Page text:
Shortstop proved the hardest nut to crack, and it was clear that at the time of the meeting, the loss of Jeter occupied the front office’s mind. Eduardo Nunez wasn’t working, so the Yankees instead eyed Diamondbacks shortstop Didi Gregorius, whom they finally acquired in December of 2014 for Shane Greene. Showing off his 70-grade arm and dynamic range, Gregorius jumped to another level with his embrace of the forthcoming fly ball revolution. That resulted in 45 home runs over his last two seasons, and a Wild Card Game three-run homer that thrust the Bombers back into the playoff spotlight.

Third base would give way to their now-famous Aroldis Chapman trade. The Yankees acquired Gleyber Torres, Adam Warren, Billy McKinney, and Rashad Crawford from the Cubs in July 2016 in exchange for the hard-throwing closer. Torres, after having Tommy John surgery on his non-throwing arm last season, will likely step up to the plate as the prospective second or third baseman.

The other factor is Miguel Andujar, already in the system at the time of that August 2013 meeting, and who now sits as the 14th best prospect in baseball by FanGraphs. Their road may well be slowed by the recent acquisition of Neil Walker, the longtime Pirate and victim of the stunted baseball market, signed for a measly $4 million plus incentives. Yet if the Yankees’ internal reports on Andujar and Torres are true, then they get a two-fold benefit: a major league ready regular for a small price, and the option for Andujar and Torres in 2019 or earlier if they prove themselves.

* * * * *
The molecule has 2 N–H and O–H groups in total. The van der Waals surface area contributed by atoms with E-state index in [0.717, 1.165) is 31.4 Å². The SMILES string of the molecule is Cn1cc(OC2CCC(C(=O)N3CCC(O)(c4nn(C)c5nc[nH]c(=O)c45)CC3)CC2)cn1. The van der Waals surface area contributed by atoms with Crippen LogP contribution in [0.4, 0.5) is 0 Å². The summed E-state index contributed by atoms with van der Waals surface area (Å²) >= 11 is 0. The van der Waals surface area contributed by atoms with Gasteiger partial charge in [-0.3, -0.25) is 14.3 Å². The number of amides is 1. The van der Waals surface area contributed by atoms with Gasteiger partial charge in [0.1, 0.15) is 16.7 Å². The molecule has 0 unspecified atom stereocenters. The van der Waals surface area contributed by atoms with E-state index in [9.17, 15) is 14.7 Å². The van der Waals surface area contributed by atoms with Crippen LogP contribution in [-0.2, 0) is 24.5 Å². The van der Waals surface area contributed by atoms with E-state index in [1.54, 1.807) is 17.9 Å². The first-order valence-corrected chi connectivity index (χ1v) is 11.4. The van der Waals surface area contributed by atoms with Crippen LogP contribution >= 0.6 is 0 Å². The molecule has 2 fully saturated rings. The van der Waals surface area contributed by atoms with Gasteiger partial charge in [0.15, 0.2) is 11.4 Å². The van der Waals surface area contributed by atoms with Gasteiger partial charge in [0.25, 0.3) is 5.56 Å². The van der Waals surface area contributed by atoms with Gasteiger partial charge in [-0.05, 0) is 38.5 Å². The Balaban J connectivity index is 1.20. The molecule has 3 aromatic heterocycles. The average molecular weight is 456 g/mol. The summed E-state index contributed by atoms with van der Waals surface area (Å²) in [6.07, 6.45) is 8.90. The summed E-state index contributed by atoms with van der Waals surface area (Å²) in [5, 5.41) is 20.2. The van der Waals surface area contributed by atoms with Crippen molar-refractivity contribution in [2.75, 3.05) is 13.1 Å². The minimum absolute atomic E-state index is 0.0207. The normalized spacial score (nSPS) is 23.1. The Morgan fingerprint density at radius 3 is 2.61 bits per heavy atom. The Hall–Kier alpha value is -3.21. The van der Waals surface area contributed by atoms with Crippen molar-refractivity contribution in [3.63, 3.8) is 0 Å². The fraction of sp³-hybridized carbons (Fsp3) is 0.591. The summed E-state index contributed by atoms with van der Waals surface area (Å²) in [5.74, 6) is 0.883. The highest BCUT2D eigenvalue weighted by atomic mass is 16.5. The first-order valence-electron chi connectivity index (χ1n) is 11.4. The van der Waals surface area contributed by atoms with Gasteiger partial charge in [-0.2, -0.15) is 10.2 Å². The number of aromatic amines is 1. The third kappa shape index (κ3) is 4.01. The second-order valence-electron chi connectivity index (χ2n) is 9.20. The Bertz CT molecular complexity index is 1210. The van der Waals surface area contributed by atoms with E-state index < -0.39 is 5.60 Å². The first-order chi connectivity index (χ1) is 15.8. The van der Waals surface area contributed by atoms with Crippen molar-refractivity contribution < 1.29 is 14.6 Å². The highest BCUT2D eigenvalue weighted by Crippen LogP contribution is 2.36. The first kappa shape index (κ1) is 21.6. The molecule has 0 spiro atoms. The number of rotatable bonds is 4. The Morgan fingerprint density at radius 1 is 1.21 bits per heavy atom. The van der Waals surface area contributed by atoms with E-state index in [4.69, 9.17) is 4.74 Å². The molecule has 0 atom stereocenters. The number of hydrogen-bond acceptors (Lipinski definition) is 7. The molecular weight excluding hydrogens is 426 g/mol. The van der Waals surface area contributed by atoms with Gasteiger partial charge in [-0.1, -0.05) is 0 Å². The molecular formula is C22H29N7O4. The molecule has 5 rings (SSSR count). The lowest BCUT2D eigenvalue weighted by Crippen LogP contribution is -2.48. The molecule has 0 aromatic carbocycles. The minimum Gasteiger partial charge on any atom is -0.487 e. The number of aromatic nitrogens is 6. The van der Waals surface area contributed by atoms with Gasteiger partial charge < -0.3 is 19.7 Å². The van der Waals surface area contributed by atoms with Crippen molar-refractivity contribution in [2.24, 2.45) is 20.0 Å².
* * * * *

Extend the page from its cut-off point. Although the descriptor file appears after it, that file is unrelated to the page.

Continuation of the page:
It’s not like there weren’t flops along this seemingly neat road to rebuild, but in even the failed deals, the pattern and process was the same. Whether it was acquiring Nathan Eovaldi, Michael Pineda, or Starlin Castro, for example, all of these moves showed an eye towards analytics. They targeted players that could be pruned to perfection, giving the Yankees both the youth and the flexibility to spend later.

All of these paths led to the cherry on top of the rebuild: the trade for Giancarlo Stanton. In the live-ball era, there have only been six seasons where the top-two players in Isolated Power wore the same uniform: Albert Pujols and Ryan Ludwick in 2008; Willie Mays and Willie McCovey in 1965; Roger Maris and Mickey Mantle in 1961; and Babe Ruth and Lou Gehrig in 1931, 1927, and 1926. When assessing the New York Yankees’ long-term outlook, it’s best to look through this lens, because the two best sluggers in Isolated Power in 2017 were none other than Stanton and Aaron Judge.